Hypothesis disproved

Letters to the Editor.

Letters (photo credit: REUTERS)
(photo credit: REUTERS)
Hypothesis disproved
J Street founder and president Jeremy Ben-Ami (“Israeli security and Palestinian rights go hand-inhand,” Observations, June 10) appears to live in a make-believe world, where rampant anti-Semitism just doesn’t exist. His hypothesis, as expressed in the headline, is disproved by what is taught in Palestinian schools and the many statements by Palestinian leaders to the effect that we Jews have no rights whatsoever in the Holy Land.
We do our best to preserve the rights of all minorities within Israel, and also those of Arabs in areas that were occupied by Jordan between 1948 and 1967, even in light of their terror attacks against us.
When the Islam of the Palestinians returns to that which backed Muslim Arabs who invited 70 Jewish families to return to Jerusalem after the victory over the Crusaders, and the caliph of Jerusalem who come to Jaffa to welcome Jewish refugees from Torquemada’s Spain, then and only then can Arabs coexist with Israel in peace.
Jeremy Ben-Ami asks the following question: “Can an independent Palestinian state exist alongside a secure State of Israel?” A quick look at the map shows that there already is a Palestinian state called Jordan, whose residents are more than 70 percent Palestinian and the only reason there is a refugee problem is that the king took away the passports of those Palestinians living in Israel.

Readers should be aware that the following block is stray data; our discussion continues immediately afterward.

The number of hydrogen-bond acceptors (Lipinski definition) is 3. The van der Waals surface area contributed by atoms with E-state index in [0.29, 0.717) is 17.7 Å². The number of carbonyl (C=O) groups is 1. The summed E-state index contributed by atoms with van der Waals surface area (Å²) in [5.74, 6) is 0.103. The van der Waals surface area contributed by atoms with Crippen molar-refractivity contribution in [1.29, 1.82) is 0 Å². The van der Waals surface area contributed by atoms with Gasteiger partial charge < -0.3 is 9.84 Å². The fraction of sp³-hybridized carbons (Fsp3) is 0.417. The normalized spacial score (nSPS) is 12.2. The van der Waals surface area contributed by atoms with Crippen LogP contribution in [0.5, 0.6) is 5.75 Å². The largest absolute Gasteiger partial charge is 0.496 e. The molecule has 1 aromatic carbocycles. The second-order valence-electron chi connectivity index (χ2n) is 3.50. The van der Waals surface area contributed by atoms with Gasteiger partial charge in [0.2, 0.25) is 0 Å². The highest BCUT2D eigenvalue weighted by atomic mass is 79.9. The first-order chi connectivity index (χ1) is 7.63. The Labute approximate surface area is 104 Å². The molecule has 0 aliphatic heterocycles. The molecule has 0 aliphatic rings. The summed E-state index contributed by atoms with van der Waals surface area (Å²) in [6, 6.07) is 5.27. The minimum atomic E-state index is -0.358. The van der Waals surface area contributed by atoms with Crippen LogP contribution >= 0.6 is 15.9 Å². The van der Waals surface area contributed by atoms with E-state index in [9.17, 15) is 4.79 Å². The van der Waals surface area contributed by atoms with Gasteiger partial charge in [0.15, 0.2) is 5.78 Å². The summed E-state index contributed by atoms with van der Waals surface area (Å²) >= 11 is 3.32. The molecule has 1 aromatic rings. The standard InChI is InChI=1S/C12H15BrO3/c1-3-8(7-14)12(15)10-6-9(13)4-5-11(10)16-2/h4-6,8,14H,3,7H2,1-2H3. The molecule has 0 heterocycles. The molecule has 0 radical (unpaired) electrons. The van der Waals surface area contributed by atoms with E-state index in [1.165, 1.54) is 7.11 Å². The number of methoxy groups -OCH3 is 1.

It is incumbent on the king to restore the citizenship of Israeli Palestinians and work out a power- sharing deal with the PLO as a first step to settling the Israeli-Palestinian crisis. There is no doubt in my mind that if this is accomplished, all other problems can be worked out.
A free Kotel
Yaakov Katz is straight out of the mold of all our third- and fourth-generation media maestros.
Here we go with his mantra that all we have to do is abandon the ancient practices of Judaism and turn Israel into a modern day Isle of Lesbos, and the world will love us (“A free Kotel,” Editor’s Notes, June 10).
Immediately next to Katz’s piece, Caroline B. Glick (“Israel rises in the East,” Column One) certainly leavens his mantra, but she should explain to him that Jews without Judaism cannot argue for entitlement to the Promised Land.
I am sorry to see Yaakov Katz, editor-in-chief of The Jerusalem Post, no less, writing about the Kotel and Women of the Wall (WoW), and leaving out essential information.
WoW, as well as the Reform and Conservative movements, made their deal at the expense of the original mission of the Women of the Wall – to have a women’s prayer group presence, together with Torah and tefillin, at the women’s section of the Western Wall. With the “historic” deal, any woman who wishes to pray in this manner will be forbidden from doing so.
Katz writes that the Western Wall, like the Torah, “belongs to all Jews.” All Jews, that is, except the original Women of the Wall, who wish to remain at the Kotel.
Jerusalem Arab League the key With regard to “De-risking peace – part 2” (Encountering Peace, June 9), progress toward a Palestinian state is still possible if the Arab League is interested in one.
It is not Israel that holds the cards. As the Arab goal for the past hundred years has been to drive the Jews into the sea, perhaps the concept of two separate states, a Jewish one with a large Arab minority, and an Arab one that is ethnically cleansed of Jews, is no longer feasible.